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Carrots are a kid favourite, and a great place to start with fussier kids! They are cheap, sweet and available almost year-round. They can be eaten raw or cooked in many forms, and work in most dishes, from being grated into sandwiches or chopped and served with dips, to roasted or boiled as a side, and sliced or diced and cooked into stews, curries, sauces, soups and more.
A slices of carrot, cross section,

Carrots are purple or white root vegetables which come from Afghanistan. What?! Well, they were! Then a few hundred years ago, clever farmers in the Netherlands bred orange ones to honour the House of Orange, the Dutch Royal Family. During the Second World War, British gunners were shooting down German planes at night, and to cover up the use of their secret radar technology the RAF circulated a story about their pilots eating loads of carrots. So unfortunately carrots aren’t the magic answer to having night vision, but eating them will help to keep your eyes healthy thanks to their beta-carotene content.



Carrots are high in beta-carotene, this is the pigment that gives them the strong orange colour. Enzymes in the body convert beta-carotene into retinol, a form of vitamin A that is essential for eye health.


Shopping Guide

You want a strong orange colour but look out for brown spots on the carrots.



To store bagged whole carrots, keep in the bag in the fridge for over a week. For bunched carrots, make sure you remove the green tops before storing in the fridge.



Carrots are great on their own raw or when roasted, boiled, steamed or stir fired. Try adding a couple to mashed potato for extra flavour and colour or grate them into soups and salads. 

Tom Hunt’s guide to preparing carrots


Kids in the Kitchen

For a younger child, why not help them to grate a couple of carrots? Show them how to do it safely, and you can add the grated carrots to sauces, or even make a side salad for tea by asking them to squeeze the juice from an orange over the grated carrots!

For an older child, it could be a great opportunity to learn some essential knife skills – why not use a couple of carrots to help them learn the claw grip by slicing into rounds?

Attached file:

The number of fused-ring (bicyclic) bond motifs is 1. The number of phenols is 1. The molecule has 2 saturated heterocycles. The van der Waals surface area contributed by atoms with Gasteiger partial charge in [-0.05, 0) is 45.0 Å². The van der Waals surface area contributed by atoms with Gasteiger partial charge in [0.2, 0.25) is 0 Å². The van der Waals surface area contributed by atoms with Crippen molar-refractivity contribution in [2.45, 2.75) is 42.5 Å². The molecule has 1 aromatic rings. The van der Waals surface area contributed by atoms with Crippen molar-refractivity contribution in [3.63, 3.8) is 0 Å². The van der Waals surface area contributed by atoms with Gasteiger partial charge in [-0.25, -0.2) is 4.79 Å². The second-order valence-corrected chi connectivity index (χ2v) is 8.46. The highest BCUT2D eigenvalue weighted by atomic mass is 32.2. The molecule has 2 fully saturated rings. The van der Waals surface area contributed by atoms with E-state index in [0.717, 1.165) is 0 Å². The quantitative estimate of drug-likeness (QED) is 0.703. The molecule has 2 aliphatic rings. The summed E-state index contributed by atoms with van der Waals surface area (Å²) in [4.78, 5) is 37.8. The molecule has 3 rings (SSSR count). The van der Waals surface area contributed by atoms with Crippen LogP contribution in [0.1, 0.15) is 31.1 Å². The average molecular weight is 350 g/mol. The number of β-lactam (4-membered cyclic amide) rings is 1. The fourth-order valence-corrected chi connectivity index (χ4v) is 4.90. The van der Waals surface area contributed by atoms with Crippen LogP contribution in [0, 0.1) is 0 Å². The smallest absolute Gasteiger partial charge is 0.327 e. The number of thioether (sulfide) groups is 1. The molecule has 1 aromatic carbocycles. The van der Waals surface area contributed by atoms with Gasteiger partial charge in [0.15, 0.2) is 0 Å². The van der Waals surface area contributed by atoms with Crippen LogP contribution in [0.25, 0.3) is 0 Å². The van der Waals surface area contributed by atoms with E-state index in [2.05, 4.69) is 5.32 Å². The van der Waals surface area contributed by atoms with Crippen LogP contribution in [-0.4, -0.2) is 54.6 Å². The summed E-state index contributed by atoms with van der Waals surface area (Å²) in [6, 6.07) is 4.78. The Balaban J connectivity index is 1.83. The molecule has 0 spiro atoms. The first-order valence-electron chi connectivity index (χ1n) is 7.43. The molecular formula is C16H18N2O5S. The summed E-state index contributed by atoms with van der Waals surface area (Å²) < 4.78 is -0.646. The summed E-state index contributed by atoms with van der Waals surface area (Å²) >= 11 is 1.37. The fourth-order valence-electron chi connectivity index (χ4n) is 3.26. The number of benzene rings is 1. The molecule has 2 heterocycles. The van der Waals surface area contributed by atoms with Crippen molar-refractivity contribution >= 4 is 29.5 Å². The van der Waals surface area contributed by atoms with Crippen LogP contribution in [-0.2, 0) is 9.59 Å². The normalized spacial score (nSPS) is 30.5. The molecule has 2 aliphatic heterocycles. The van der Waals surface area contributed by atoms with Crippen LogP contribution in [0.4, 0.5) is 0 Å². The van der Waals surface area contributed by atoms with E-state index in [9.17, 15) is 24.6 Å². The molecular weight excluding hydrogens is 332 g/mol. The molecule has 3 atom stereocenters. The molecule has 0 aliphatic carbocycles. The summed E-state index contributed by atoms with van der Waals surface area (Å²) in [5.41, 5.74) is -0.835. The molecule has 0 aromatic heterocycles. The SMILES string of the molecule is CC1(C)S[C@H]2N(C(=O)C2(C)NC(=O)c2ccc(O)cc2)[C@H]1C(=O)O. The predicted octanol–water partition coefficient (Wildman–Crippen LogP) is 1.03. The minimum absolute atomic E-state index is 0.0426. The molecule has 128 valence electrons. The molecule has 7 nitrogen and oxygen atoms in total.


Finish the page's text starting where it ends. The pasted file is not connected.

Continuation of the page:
Find more ideas for involving kids in the kitchen here.



Why not use carrots as a way of exploring smell? Try tossing some carrot slices or sticks in a little cinnamon and try taking a bite of a carrot with your nose pinched, and another without. Can you notice the difference? 80% of flavour is actually in the smell, so this is a great way to explore flavour! If your child doesn’t feel up to taking a bite, they could lick instead, or sniff a carrot slice with cinnamon and one without to compare how adding flavouring impacts our experience of veggies.

Watch our video from Ruth Platt for a visual guide to exploring carrots with your senses here. Find more sensory ideas, tips and videos here. If you get stuck and need a little help with describing words, we have a selection for you here, too!



Next time you make a meal with broccoli, try to get your kids involved in small ways wherever you can – when serving it up, why not let your child help you plate it up and add any toppings or make it look as attractive as they can!

Find the best ways of involving your own child and their skills and interests on our Roles for Kids page.



Why not try making a carrot face mask, a cut-out and colour carrot or carrot crown?

Or grab some of our free games & puzzles with carrots like our Carrot Launcher or Get Over It Carrot game?

Kids more interested in science? If you are just starting out with kitchen science, start small by exploring the different colours of carrots – you can find rainbow bunches of carrots in greengrocers and they can be great fun to explore with kids! If you feel like a more silly DIY-confident science experiment, all you need is a drill, a large carrot and a straw! Watch Stefan Gates’ carrot flute experiment and have a go, it’s a giggle for kids to watch and play!

Find loads more free carrot-themed crafts here and games here.



Buying veg in season is not only great for the planet, it can be good for your wallet, too! Seasonal veg are often cheaper and frequently taste better, so can be a better time to try with a child as the often sweeter, riper taste is more enjoyable.

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At Its Best:

July - April


Your Food

Carrot has a natural sweetness and beautiful colour many kids love, and for kids who love crunchy foods, just some raw carrot sticks with a tip is often perfect! But if you need something more, bring out carrot’s sweetness with our simple sides and by adding carrots to some of your family favourite dishes…

Carrot icon

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Check out our vegepedia. When to buy in-season. How to store them to keep for longer. How to engage children with each veg, and simple ideas of how to prepare and cook them for maximum taste and minimum waste. Select a veg…

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